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If a subdural haematoma is small and there are no neurological deficits, it can often be monitored with regular CT-scans with the possibility it will resorb itself in time. The presence of any neurological deficits or progressive signs of raised intracranial pressure (increasing headache, nausea, vomiting) will indicate surgery is needed.
2 types of surgeries are used to treat subdural haematomas, the choice of which depends on the type and age of the subdural, the radiological appearance and patient comorbidities.
In general a craniotomy to remove the thick clot is performed for an acute subdural. A general anaesthetic will be given and an incision made overlying the site of the extradural haematoma. A small piece of skull bone is removed (craniotomy) and the covering of the brain opened (durotomy). The blood clot will be found here and removed. Any obvious sites of bleeding are stopped with the diathermy. A drain is may then be placed in the subdural space. The bone is then replaced and secured with titanium plates and staples placed in the skin.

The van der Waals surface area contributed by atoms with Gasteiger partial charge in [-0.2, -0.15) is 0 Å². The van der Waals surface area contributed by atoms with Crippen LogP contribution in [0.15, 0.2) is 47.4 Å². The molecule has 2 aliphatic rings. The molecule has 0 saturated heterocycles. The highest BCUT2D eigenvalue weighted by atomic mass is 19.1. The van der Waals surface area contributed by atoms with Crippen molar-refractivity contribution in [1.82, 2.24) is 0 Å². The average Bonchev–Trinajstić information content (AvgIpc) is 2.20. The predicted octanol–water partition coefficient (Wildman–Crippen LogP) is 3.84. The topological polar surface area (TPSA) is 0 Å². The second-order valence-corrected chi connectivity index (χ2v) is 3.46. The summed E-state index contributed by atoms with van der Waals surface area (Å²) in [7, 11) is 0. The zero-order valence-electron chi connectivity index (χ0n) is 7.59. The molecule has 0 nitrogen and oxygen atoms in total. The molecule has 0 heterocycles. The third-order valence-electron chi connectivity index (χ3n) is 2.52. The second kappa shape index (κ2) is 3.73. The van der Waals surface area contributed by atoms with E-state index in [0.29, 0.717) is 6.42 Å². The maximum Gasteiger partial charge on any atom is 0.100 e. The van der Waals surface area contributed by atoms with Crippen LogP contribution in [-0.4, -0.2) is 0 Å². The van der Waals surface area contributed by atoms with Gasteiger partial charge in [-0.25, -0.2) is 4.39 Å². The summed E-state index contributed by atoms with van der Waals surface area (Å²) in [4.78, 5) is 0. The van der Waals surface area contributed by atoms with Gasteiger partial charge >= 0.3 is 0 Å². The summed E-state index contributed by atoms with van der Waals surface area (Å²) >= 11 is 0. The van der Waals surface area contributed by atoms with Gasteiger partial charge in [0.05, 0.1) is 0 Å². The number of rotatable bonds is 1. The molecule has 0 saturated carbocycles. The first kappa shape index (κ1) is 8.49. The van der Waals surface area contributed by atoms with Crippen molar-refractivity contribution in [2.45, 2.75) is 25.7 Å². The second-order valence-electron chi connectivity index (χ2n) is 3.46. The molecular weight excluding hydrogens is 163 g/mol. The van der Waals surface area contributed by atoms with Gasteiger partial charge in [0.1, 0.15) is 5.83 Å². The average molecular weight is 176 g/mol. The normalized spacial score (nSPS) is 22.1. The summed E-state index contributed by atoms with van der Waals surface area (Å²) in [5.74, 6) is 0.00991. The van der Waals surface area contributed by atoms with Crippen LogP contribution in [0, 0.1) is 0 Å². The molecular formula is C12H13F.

A burr-hole drainage is usually performed for chronic subdural haematomas. One or usually two burr-holes will be performed over the maximal site of the haematoma. The dura is then opened and the haematoma washed out with copious amounts of irrigation. A drain may then be placed and the skin wounds closed with staples.
Your surgeon will discuss these options with you prior to surgery.
The risks of this operation includes the following. A detailed discussion with your surgeon is recommended prior to surgery.
Recovery from a subdural haematoma is dependent on the degree of underlying brain damage incurred at the time of injury and prior to surgical treatment. Some people will return to their normal lives with no change or difficulty whilst others may suffer irreparable brain damage and become fully dependent on external care.
Concomitant brain injury may result in seizures requiring treatment with anti-epileptic medications. Occasionally a subdural may reform before the brain re-expands into the skull cavity and a second operation may be indicated.
For more information on St Vincent's Neuroscience services and additional resources visit our dedicated Neuroscience site here.